Independent 7th Feb 2013
Centrica’s exit from the new nuclear arena in the UK is good for investors, according to credit agency Moody’s. The decision not to take up a 20 per cent stake in EDF Energy’s new nuclear programme has been described by Moody’s as “credit positive because it removes the high investment and construction risks that would have resulted from the project”.
Utility Week 7th Feb 2013
To the surprise of absolutely no one who has been watching the company, Centrica pulled out of plans to build new nuclear power stations in the UK earlier this week. Centrica still owns the 20pc stake that it bought in British Energy, which owns the country’s existing nuclear power stations, and this remains a good investment. The lifespans of nuclear plants that are currently running have been extended and they are more reliable. This looks like providing a solid income stream for many more years. However, the big issue now is what Centrica’s management does to find future growth. A full strategy update will be provided alongside the company’s full-year results on February 27.
Telegraph 8th Feb 2013
It has been a really dreadful week or so for nuclear power. First Cumbria – realistically the only place in Britain ever likely willingly to take nuclear waste – put a stop even to investigations into whether it would be a suitable spot for a repository, throwing the building of new reactors into jeopardy. Then yet another parliamentary committee raised the lid on the shambolic scandal that is Sellafield. And finally – and worst of all – Centrica, pulled out of its partnership with EDF to build Britain’s first atomic power station in 20 years, writing off an investment of £200 million in the process. It’s curious, but for some reason, the energy battlefield is full of people touting silver bullets – whether nuclear power, shale gas or, indeed, wind. Such panaceas don’t exist, and even if they did we would be incredibly foolish to become dependent on just one source for something as important as our energy supplies. We will need quite a bit of everything; nuclear, gas and renewables, if we are to keep on the lights. Oddly enough there is not a silver, but perhaps a bronze, bullet that almost everyone ignores. Energy efficiency attracts few enthusiasts, but it makes every energy strategy easier: by the Government’s own figures, taking cost effective measures would mean that we could need 22 fewer power stations by 2020. Last week the Prime Minister, in a little-noticed speech promised, to make Britain the most energy efficient country in Europe. That would be quite an achievement; a whole list – including Germany, Sweden, Finland and the Netherlands – do far better than we do at present. But even getting half way there would do far more to secure our supplies than all the exhortations of the nuclear, shale gas and wind true believers put together.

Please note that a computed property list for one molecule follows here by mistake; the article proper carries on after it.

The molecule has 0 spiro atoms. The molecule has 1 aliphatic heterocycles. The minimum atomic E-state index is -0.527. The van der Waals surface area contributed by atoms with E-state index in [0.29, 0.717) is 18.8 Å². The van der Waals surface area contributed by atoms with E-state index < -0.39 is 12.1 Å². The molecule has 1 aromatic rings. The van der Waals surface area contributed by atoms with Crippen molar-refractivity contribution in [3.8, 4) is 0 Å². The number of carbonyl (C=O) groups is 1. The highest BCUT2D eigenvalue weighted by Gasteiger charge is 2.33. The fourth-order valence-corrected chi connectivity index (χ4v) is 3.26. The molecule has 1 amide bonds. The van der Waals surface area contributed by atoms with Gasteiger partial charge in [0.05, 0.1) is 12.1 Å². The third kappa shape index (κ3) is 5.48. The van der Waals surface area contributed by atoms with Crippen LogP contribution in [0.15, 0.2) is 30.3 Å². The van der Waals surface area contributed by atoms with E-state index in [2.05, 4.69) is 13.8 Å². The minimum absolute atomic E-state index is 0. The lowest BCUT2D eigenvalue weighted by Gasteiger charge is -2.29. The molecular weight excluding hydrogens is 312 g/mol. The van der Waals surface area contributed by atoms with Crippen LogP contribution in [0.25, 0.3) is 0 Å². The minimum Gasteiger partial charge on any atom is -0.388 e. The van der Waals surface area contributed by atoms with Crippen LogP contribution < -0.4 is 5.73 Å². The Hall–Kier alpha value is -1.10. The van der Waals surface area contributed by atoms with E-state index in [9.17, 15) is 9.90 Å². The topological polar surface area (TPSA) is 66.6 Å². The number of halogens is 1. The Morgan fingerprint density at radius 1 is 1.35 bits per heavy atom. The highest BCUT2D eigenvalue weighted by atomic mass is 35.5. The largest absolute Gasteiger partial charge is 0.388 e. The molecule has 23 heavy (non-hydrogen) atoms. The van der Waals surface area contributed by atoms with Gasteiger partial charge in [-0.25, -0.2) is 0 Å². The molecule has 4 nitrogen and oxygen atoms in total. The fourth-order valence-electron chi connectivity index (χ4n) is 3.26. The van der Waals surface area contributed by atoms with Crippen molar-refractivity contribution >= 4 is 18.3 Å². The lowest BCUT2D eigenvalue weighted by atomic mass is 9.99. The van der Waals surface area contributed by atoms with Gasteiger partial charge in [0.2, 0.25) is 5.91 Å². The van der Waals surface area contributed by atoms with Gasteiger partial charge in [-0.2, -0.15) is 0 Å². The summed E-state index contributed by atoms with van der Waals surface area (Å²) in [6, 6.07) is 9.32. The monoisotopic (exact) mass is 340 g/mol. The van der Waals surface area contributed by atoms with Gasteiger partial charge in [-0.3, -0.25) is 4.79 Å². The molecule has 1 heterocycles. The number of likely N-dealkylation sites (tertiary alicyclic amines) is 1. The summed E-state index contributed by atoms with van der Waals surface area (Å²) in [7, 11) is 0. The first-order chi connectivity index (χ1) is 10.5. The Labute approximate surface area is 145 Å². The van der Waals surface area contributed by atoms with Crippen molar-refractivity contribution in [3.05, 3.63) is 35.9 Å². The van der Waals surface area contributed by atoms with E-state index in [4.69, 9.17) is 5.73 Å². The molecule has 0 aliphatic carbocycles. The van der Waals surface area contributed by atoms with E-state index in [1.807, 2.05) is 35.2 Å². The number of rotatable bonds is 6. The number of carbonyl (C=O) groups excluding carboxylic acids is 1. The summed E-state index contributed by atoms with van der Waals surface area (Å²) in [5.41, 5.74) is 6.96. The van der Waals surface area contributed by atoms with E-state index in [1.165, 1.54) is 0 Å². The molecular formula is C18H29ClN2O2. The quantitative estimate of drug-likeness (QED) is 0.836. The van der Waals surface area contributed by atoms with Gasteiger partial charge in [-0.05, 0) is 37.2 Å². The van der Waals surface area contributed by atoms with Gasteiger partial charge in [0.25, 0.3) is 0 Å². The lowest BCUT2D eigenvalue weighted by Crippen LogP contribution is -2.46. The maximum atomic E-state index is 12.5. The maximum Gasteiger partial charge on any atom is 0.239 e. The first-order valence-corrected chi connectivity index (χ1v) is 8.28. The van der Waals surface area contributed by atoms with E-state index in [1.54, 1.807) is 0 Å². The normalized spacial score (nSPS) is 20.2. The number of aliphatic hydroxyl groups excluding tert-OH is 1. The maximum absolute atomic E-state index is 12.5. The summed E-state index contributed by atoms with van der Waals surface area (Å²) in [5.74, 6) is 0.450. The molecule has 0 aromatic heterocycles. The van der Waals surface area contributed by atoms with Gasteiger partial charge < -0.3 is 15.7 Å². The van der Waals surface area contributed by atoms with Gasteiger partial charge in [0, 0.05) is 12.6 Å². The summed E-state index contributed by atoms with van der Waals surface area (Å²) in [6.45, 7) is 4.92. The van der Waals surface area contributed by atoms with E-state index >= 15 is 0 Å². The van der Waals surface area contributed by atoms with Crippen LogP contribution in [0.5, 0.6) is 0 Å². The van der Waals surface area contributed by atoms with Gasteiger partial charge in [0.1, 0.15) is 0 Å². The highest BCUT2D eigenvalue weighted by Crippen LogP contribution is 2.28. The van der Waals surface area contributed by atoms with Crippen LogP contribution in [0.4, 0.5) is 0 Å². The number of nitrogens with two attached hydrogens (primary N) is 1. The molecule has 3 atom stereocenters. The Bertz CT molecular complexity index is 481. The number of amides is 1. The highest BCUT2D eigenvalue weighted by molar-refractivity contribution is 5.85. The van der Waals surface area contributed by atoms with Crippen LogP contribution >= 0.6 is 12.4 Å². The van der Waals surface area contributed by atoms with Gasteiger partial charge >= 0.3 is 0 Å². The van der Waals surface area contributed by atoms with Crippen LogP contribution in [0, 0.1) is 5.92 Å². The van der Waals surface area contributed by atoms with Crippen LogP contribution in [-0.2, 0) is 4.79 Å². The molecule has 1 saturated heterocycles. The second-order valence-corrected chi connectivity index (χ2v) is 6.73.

Telegraph 7th Feb 2013